Everyone has emotional issues around money. When you think about it, what is a dollar bill but a piece of paper with a picture on it.
But when it comes to our clients there are so many various emotions around money. Individuals learn behavior around money based on what their parents taught them and based on their own experiences with money. Some of the old shibboleths such as “Money is the root of all evil,” “Money makes money,” “You can’t take it with you” form the unconscious basis for our clients’ thought processes around money. And these feelings play a big role in the financial decisions they make.
Rick Kahler, a speaker at Sourcemedia’s Financial Behavior in Retirement Summit talked about a young woman with plenty of skills and expertise who asked him how she could make ends meet with a job that paid $25,000 a year and sizable student loans outstanding. He explained that she couldn’t and asked her why she didn’t get a better-paying job. After much discussion it came out that she grew up believing that making lots of money is somehow immoral and this was unconsciously holding her back. A lightbulb went off for this young woman who quickly went out and doubled her salary.
Kahler was giving this example in a presentation about how to use a therapist in your practice. He said there are no “difficult” clients, just clients who have beliefs you have to help uncover so you understand what’s standing in their way. He gave the example of a couple who came to see him and instantly started fighting. He couldn’t work with them with the emotions flying back and forth. So he told them to come back in two weeks and scheduled a meeting for them with him and his therapy specialist. In that next meeting, the couple was able to resolve their immediate differences in about two hours and get on with the financial business at hand.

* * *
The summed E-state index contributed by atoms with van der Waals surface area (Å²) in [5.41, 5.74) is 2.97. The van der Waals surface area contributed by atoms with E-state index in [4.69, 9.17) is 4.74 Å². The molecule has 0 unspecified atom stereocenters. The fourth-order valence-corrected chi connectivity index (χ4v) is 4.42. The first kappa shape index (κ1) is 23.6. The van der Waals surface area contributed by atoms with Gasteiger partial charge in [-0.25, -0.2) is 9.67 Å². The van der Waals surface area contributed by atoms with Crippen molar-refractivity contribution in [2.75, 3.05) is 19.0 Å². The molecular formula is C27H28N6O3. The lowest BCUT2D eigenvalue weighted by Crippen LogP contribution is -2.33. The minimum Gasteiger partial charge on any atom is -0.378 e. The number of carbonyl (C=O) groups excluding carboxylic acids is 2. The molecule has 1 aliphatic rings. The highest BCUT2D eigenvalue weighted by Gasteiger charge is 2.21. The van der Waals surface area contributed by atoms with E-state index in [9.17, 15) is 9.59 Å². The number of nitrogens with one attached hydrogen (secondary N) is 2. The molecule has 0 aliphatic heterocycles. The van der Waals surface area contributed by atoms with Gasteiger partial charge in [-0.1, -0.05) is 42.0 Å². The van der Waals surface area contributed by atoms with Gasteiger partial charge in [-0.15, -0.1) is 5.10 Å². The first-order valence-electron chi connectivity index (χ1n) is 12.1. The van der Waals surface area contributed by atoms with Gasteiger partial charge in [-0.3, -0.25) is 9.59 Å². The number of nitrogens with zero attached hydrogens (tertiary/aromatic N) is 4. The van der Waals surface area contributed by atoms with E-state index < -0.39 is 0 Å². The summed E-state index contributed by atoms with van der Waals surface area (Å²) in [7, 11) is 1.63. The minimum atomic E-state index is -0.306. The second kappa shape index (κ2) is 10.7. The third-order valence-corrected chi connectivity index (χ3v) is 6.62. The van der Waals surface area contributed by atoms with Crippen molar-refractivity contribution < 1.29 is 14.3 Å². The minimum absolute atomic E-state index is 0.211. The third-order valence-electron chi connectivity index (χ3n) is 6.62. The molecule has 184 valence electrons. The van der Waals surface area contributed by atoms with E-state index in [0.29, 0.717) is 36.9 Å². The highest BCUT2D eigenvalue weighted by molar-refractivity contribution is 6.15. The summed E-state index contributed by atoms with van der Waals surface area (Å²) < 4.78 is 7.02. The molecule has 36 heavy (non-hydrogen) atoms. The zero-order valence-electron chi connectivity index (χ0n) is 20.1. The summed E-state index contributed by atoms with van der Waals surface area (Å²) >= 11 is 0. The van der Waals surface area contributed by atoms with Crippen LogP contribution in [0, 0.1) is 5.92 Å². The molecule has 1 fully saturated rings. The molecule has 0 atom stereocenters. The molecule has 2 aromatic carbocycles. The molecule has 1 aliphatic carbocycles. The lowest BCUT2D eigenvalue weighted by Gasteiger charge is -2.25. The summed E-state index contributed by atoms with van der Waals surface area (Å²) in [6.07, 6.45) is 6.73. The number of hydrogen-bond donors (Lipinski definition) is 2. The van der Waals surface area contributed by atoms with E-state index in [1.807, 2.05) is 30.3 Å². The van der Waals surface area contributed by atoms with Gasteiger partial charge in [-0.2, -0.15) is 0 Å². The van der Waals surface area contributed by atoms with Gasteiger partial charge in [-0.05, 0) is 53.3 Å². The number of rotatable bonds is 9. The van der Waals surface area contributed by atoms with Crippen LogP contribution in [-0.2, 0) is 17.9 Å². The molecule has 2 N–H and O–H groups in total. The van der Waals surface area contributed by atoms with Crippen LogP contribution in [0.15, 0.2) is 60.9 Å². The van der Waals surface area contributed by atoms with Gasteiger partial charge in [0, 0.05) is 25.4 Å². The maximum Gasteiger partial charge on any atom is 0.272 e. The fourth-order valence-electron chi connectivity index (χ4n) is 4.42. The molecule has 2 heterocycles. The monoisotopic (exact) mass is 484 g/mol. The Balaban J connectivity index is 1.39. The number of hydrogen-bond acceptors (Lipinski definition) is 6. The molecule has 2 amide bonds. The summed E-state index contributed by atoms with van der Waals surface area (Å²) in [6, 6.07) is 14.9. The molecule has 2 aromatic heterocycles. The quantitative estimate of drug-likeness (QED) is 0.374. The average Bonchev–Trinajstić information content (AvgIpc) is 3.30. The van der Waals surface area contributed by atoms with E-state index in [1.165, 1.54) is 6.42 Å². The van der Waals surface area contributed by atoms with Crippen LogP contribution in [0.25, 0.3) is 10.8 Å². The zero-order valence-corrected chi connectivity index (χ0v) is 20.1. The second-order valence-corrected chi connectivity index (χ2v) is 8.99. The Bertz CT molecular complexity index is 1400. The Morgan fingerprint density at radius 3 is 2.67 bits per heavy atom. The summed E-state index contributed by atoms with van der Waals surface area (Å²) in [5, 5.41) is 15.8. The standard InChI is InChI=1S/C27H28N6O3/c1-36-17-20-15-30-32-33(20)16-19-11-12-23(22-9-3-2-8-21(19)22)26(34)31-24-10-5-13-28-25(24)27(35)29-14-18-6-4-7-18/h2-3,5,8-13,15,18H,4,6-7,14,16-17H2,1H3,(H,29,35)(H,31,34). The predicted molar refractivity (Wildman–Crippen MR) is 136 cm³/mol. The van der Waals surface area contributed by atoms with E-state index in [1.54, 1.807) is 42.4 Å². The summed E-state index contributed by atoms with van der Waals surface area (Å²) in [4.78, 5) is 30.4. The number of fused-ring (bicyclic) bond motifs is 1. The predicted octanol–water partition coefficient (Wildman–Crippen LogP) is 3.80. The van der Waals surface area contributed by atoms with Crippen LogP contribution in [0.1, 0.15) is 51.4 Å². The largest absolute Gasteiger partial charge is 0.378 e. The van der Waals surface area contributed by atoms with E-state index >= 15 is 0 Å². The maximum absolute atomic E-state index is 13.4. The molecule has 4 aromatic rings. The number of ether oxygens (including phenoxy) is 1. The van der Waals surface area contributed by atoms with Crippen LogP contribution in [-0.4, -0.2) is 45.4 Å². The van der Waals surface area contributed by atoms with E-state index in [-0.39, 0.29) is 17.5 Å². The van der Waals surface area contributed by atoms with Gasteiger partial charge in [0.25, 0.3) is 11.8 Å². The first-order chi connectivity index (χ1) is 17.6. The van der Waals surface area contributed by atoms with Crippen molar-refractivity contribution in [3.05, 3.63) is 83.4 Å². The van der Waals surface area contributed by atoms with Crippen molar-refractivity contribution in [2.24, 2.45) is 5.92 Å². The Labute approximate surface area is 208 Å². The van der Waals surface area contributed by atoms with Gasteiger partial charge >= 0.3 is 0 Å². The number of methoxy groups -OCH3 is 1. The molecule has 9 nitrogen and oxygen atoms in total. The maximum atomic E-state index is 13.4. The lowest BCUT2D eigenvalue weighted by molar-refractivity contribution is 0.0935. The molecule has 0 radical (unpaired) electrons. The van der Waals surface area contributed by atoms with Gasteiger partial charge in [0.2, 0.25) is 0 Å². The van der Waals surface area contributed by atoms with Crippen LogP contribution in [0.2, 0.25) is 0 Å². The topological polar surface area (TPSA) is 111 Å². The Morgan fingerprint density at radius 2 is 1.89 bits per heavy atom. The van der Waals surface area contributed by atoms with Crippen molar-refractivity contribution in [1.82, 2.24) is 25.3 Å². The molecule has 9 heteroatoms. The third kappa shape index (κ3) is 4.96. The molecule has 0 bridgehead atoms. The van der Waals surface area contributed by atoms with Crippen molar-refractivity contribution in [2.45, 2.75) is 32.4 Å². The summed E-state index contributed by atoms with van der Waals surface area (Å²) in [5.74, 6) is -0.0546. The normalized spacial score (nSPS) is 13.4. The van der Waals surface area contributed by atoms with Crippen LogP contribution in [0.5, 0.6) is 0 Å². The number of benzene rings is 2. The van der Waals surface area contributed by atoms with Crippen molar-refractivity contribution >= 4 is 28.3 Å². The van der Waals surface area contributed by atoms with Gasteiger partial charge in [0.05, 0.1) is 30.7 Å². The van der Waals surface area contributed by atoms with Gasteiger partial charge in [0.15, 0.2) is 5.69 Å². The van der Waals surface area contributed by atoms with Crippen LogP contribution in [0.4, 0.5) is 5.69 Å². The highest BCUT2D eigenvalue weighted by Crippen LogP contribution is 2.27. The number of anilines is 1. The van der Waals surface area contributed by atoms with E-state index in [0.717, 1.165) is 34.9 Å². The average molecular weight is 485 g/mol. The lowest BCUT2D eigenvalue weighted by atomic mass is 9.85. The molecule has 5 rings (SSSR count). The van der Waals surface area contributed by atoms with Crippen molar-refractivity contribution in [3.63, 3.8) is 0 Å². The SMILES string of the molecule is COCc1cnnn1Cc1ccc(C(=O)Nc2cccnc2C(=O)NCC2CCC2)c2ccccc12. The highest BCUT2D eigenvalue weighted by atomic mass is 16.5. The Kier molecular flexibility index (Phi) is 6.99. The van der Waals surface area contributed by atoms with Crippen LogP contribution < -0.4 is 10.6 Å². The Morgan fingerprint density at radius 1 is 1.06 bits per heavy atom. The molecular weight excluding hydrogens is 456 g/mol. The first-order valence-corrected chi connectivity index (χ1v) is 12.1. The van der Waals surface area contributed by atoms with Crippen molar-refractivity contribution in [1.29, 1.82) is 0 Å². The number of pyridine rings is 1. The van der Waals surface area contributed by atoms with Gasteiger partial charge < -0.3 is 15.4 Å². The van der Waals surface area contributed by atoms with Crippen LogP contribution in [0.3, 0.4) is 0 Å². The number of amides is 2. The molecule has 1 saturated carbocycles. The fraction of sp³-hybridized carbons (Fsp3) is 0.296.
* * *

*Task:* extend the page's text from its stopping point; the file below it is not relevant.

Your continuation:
Far from being insulted by the appearance of a therapist at their visit, the couple was thrilled with the outcome. Talk about a way to differentiate your practice! His argument was that you have a team of outside specialists for all kinds of things, lawyers for trusts and estates, accountants for taxes, why not have a therapist on call for working through the emotional issues that surely come with most clients’ cases?
Of course, I realize that including a therapist in your practice is beyond the ken of most bank advisors, and something many would scoff at as irrelevant to what they do. But I think Kahler made some interesting points that apply more broadly. One is that everyone has emotional issues around money and that’s why people fight over it so much. A lawyer once told me that when it comes to wills and estates, the fight is about “Mom loved you more” much more often than it is about those pieces of paper with the pictures on them.
So it doesn’t hurt to be on the lookout for those unconscious beliefs about money and maybe engage your clients in a brief conversation about what their early experiences with money were and how that might be impacting their attitudes today.
The second issue to think about is the concept of human capital. You may already do this. But you are not just dealing with a person’s financial assets, you are dealing with their employability and skills and how those can be enhanced or improved. As more people hit the “old” retirement age of 65 and either can’t afford to retire in the old sense or don’t want to, because let’s face it, they may still have a good third of a life to go, discussing human capital for both money and meaning purposes is going to become more and more important.